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Personalised online content – whether recommended products or services, search engine results, news or advertisements – are becoming increasingly prevalent. While this suggests benefits for both individuals and businesses, Ana Chubinidze FRSA asks whether these come at a cost, especially on consumers’ side.

If we agree that ‘autonomous’ means self-governing – the ability to be one’s own person and to live life according to our own reasoning and motives without external manipulative or distorting forces – and that this is something we strive for, we need to question whether modern business-to-consumer interactions are supporting this aim.

Marketing tricks have long been present in commercial practices; it always mattered how products are displayed physically or virtually or how they are advertised and represented. However, big data and AI is disrupting the ways in which this is being done and will continue to do so. Businesses have not only developed the capacities to determine consumers’ specific wills, they have also increased capabilities and resources to shape those wills. Depending on the degree of personalisation that companies implement, it becomes possible to match the right consumer to the ‘right’ outcome.

Any information – interests, hobbies, behaviours, habits, goals, intentions, demographic features, education, skills and employment – can become valuable input in the hands of a firm trying to adjust information to the consumer. This is a complex process and some machine learning algorithms function as black boxes, so not even its creator knows on what basis the decision was made. Recently some organisations, for example IBM, have started to try to increase transparency of such algorithms.

Autonomy often equates with the ability to make choices and fulfil one’s interests (without limiting others to do so) and computer science recognises this connection between autonomy and choice. However, irrespective of whether we adopt a legal, philosophical or practical approach, we must assume that any reduction or manipulation of choice is negatively related to personal autonomy.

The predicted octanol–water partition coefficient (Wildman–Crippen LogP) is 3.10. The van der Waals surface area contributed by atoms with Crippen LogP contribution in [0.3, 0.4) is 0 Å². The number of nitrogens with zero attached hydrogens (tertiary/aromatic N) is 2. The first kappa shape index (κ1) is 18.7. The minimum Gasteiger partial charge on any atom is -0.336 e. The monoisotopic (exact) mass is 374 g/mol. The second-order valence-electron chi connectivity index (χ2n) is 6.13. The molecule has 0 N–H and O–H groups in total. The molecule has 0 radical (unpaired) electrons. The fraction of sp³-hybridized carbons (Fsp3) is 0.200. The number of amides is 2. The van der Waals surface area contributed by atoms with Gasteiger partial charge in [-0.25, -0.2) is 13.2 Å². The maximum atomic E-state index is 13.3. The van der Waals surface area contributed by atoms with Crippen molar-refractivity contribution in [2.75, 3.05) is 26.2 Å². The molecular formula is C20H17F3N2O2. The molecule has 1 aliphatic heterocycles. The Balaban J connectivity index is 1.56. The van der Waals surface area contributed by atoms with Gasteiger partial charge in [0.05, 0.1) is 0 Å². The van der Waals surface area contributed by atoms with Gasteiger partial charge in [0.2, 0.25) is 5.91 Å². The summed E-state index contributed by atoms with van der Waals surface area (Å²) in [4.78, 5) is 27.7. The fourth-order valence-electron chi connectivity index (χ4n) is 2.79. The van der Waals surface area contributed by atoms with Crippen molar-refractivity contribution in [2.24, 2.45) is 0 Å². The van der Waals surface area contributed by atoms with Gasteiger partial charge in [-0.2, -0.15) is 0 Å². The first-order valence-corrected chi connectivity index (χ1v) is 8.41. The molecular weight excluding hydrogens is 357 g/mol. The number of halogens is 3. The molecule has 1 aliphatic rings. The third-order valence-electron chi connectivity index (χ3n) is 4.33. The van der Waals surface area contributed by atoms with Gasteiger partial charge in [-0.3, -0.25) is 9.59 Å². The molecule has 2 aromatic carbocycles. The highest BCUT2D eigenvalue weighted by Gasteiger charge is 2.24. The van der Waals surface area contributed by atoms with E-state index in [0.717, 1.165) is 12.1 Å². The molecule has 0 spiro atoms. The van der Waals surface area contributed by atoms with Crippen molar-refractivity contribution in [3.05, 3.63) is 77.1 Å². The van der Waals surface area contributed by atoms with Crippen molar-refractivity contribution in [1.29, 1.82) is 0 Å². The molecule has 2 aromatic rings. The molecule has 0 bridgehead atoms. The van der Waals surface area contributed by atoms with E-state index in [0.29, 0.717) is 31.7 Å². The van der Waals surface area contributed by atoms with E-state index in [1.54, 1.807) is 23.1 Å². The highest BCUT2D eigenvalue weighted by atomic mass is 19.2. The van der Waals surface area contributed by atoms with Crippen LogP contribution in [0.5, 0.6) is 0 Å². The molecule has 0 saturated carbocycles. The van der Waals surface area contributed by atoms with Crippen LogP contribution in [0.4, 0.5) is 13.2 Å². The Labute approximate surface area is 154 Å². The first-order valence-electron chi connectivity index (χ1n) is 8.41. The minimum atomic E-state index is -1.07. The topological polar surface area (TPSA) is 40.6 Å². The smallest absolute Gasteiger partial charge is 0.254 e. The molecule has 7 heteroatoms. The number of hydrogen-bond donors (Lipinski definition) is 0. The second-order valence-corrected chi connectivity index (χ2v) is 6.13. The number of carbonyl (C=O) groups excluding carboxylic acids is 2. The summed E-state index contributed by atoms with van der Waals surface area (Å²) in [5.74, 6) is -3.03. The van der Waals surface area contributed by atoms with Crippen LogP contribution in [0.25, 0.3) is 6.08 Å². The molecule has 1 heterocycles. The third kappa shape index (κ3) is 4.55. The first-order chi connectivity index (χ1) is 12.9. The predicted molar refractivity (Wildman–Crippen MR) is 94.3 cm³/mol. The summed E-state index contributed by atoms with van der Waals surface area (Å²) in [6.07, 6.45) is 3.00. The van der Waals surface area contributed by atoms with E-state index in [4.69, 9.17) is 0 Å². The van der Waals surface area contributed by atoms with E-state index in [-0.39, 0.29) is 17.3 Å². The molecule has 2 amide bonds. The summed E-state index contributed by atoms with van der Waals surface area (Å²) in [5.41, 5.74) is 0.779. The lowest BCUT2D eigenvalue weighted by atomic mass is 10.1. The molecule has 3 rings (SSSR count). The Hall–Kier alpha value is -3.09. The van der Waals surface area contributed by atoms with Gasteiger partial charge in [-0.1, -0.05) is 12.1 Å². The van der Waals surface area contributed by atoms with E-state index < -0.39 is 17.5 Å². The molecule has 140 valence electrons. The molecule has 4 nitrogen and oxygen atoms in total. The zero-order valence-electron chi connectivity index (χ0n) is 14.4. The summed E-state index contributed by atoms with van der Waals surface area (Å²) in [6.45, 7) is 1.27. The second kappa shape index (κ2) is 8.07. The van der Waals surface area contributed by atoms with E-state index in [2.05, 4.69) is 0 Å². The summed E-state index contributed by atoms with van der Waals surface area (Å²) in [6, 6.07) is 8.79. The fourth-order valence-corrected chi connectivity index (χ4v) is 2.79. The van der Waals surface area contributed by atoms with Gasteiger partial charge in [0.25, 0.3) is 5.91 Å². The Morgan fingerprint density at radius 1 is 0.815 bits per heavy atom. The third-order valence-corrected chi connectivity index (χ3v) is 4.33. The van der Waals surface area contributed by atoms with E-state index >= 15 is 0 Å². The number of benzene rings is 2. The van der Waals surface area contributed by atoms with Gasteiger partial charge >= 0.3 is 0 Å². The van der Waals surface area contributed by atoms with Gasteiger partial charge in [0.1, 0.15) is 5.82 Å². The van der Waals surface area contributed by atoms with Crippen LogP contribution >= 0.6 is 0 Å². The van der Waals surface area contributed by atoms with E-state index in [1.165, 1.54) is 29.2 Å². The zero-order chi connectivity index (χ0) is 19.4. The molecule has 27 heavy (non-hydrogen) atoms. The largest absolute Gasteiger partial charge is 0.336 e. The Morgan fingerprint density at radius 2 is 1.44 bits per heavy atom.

While time or cognitive limitations to processing information make some content moderation reasonable for the customers, the major concern lies in how and who decides which content is ‘relevant’, ‘optimal’ or ‘best’. Content is personalised by online businesses with the primary aim of increasing their bottom line rather than facilitating consumer decisions even if their aim is not exploitative. Our autonomy can be assumed to have diminished when our actions are explicitly guided by the technology. It can be argued that systems do not explicitly diminish our autonomy, but they create environments where it becomes harder to change course of action even if one has reasons to do so. 

In our fascination with big data, these problems should not be forgotten. The quality of the data is often questionable and predictive analytics is also based on correlations, not causal relationships. This means that personalisation is based merely on statistical likelihood of two events occurring together, not actual consumer preferences. There is also no guarantee that the algorithms are good enough to correctly determine consumer preferences and display the relevant content for them. And as algorithms are not yet good enough to establish causal relationships, they will not know the long-term interests of the consumer and might generate flawed assumptions.